OİNOANDA




Oinoanda name was first seen in the Hittite cuneiform inscriptions as Wiyanawanda/Winuwanda (Hittite; wiyana = wine). In these cuneiform inscriptions, this area was described as a Lukka land during a Hittite campaign to Xanthus. Considering that the Hittites to be an effective force between 1700 - 1200 BC, the earliest remains observed in the metioned city are city walls and masonry techniques pointing to settlements of 3rd century.
The city made a quadruple alliance (tetra polis) with the cities of Kibyra, Balbura, and Bubon in 2nd century BC and this alliance lasted until BC 84. In BC 84, the Roman general Lucius Licinus Murena put an end to this alliance. After this date, the city continued its existence as a city in Lycian state of the Roman Empire.
In 4th century AC, the Got invasion which creates an atmosphere of chaos, dominated all over Europe.  In 7th century AC, a great wall was built in east of the city facing the Hellenistic stoa against Arab raids that might come from south. While building this wall, they dismantle and use the stones of old colossal structures. The stones once belonged to many different structures of the city can be seen on this wall.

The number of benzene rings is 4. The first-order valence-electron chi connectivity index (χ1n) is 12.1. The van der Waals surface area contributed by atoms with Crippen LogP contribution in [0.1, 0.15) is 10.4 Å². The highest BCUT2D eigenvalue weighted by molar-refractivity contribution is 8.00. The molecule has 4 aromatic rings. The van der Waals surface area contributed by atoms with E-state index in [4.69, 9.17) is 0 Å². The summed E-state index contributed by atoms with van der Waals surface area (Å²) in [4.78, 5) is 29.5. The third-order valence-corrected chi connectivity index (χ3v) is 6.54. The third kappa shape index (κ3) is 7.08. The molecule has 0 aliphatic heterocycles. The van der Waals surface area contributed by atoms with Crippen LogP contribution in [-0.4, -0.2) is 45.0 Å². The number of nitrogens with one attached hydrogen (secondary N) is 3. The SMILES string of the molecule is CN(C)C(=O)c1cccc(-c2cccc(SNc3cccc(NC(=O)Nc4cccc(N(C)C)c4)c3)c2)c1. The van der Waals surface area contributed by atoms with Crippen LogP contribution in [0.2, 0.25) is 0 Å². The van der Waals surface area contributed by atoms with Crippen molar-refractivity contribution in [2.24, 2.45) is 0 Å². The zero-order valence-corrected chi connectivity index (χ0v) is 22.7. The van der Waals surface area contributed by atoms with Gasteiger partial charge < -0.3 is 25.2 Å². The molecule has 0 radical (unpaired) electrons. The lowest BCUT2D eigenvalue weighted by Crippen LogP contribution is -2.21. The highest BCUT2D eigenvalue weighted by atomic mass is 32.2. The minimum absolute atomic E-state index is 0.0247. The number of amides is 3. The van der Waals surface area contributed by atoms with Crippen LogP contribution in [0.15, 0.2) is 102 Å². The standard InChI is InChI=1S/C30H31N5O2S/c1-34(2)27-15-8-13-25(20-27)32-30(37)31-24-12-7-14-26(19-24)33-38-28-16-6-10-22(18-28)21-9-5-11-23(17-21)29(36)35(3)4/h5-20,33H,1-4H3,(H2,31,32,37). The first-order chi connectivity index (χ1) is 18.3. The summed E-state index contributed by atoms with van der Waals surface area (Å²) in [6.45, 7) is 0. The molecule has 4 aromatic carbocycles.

The hill that rises to the north of the settlement, Eren Tepe (1532m), is sometimes referred to as the acropolis of Oinoanda, although it is not integrated into the urban structure. Because of the sharply undulating terrain, public spaces - the paved agora and the so-called Esplanade - could be accommodated only in the northern part of the city, while most of the other structural remains occupy sloping sites. At the southwestern extremity of the city is a well preserved section of wall fortified with two towers. The wall is intersected at a tangent by an aqueduct, which is equally well preserved and spans the dip between the wall and the neighbouring hill to the south. On the plain to the east of the urban area lies the present-day village of Incealiler, from which a footpath now leads up to the site.